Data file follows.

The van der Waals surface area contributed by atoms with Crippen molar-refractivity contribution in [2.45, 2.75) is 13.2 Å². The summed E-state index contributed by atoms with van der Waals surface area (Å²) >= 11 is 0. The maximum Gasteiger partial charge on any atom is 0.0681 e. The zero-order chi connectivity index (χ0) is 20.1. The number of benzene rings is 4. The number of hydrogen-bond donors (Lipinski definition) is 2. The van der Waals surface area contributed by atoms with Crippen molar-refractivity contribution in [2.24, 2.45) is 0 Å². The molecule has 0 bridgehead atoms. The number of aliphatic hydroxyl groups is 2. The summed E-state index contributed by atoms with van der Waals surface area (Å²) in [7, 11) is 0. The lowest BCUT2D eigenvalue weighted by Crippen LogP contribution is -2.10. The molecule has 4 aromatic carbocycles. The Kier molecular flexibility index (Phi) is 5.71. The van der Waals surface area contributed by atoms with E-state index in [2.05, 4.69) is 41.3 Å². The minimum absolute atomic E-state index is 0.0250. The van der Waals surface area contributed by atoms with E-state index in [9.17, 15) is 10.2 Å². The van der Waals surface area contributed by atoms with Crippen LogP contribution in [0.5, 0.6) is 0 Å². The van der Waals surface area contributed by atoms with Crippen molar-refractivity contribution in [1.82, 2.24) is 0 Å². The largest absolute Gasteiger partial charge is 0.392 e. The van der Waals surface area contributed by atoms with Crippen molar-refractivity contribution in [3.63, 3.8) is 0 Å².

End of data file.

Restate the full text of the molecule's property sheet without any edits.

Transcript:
The van der Waals surface area contributed by atoms with Crippen molar-refractivity contribution in [2.45, 2.75) is 13.2 Å². The summed E-state index contributed by atoms with van der Waals surface area (Å²) >= 11 is 0. The maximum Gasteiger partial charge on any atom is 0.0681 e. The zero-order chi connectivity index (χ0) is 20.1. The number of benzene rings is 4. The number of hydrogen-bond donors (Lipinski definition) is 2. The van der Waals surface area contributed by atoms with Crippen molar-refractivity contribution in [2.24, 2.45) is 0 Å². The molecule has 0 bridgehead atoms. The number of aliphatic hydroxyl groups is 2. The summed E-state index contributed by atoms with van der Waals surface area (Å²) in [7, 11) is 0. The lowest BCUT2D eigenvalue weighted by Crippen LogP contribution is -2.10. The molecule has 4 aromatic carbocycles. The Kier molecular flexibility index (Phi) is 5.71. The van der Waals surface area contributed by atoms with E-state index in [2.05, 4.69) is 41.3 Å². The minimum absolute atomic E-state index is 0.0250. The van der Waals surface area contributed by atoms with E-state index in [9.17, 15) is 10.2 Å². The van der Waals surface area contributed by atoms with Crippen LogP contribution in [0.5, 0.6) is 0 Å². The van der Waals surface area contributed by atoms with Crippen molar-refractivity contribution in [1.82, 2.24) is 0 Å². The largest absolute Gasteiger partial charge is 0.392 e. The van der Waals surface area contributed by atoms with Crippen molar-refractivity contribution in [3.63, 3.8) is 0 Å².